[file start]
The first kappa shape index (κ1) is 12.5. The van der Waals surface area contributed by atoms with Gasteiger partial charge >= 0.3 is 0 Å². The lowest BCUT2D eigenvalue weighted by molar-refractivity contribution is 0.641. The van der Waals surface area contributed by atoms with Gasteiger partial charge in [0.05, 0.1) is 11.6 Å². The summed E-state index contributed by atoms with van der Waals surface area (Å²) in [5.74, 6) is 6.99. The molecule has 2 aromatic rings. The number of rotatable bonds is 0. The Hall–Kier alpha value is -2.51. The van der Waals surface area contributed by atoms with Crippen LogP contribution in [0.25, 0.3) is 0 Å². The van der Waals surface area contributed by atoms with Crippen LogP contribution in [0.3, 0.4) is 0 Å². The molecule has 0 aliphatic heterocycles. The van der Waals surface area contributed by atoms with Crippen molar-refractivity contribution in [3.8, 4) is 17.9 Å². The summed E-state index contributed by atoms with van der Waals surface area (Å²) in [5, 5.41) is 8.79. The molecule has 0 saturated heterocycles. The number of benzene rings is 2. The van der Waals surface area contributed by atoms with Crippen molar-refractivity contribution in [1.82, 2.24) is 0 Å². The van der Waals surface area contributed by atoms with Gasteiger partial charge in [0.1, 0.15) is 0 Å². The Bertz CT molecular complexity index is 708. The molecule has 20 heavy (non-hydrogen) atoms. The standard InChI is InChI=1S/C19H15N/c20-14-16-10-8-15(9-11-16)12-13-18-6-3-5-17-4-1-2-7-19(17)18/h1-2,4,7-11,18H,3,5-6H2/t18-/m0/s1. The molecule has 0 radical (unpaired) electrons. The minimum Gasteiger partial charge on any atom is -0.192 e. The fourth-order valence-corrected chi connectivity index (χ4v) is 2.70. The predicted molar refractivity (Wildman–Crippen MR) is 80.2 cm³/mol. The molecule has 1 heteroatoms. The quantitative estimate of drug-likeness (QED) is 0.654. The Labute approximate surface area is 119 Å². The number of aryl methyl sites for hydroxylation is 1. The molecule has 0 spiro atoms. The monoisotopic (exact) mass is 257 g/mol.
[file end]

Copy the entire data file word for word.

The first kappa shape index (κ1) is 12.5. The van der Waals surface area contributed by atoms with Gasteiger partial charge >= 0.3 is 0 Å². The lowest BCUT2D eigenvalue weighted by molar-refractivity contribution is 0.641. The van der Waals surface area contributed by atoms with Gasteiger partial charge in [0.05, 0.1) is 11.6 Å². The summed E-state index contributed by atoms with van der Waals surface area (Å²) in [5.74, 6) is 6.99. The molecule has 2 aromatic rings. The number of rotatable bonds is 0. The Hall–Kier alpha value is -2.51. The van der Waals surface area contributed by atoms with Crippen LogP contribution in [0.25, 0.3) is 0 Å². The van der Waals surface area contributed by atoms with Crippen LogP contribution in [0.3, 0.4) is 0 Å². The molecule has 0 aliphatic heterocycles. The van der Waals surface area contributed by atoms with Crippen molar-refractivity contribution in [3.8, 4) is 17.9 Å². The summed E-state index contributed by atoms with van der Waals surface area (Å²) in [5, 5.41) is 8.79. The molecule has 0 saturated heterocycles. The number of benzene rings is 2. The van der Waals surface area contributed by atoms with Crippen molar-refractivity contribution in [1.82, 2.24) is 0 Å². The van der Waals surface area contributed by atoms with Gasteiger partial charge in [0.1, 0.15) is 0 Å². The Bertz CT molecular complexity index is 708. The molecule has 20 heavy (non-hydrogen) atoms. The standard InChI is InChI=1S/C19H15N/c20-14-16-10-8-15(9-11-16)12-13-18-6-3-5-17-4-1-2-7-19(17)18/h1-2,4,7-11,18H,3,5-6H2/t18-/m0/s1. The molecule has 0 radical (unpaired) electrons. The minimum Gasteiger partial charge on any atom is -0.192 e. The fourth-order valence-corrected chi connectivity index (χ4v) is 2.70. The predicted molar refractivity (Wildman–Crippen MR) is 80.2 cm³/mol. The molecule has 1 heteroatoms. The quantitative estimate of drug-likeness (QED) is 0.654. The Labute approximate surface area is 119 Å². The number of aryl methyl sites for hydroxylation is 1. The molecule has 0 spiro atoms. The monoisotopic (exact) mass is 257 g/mol.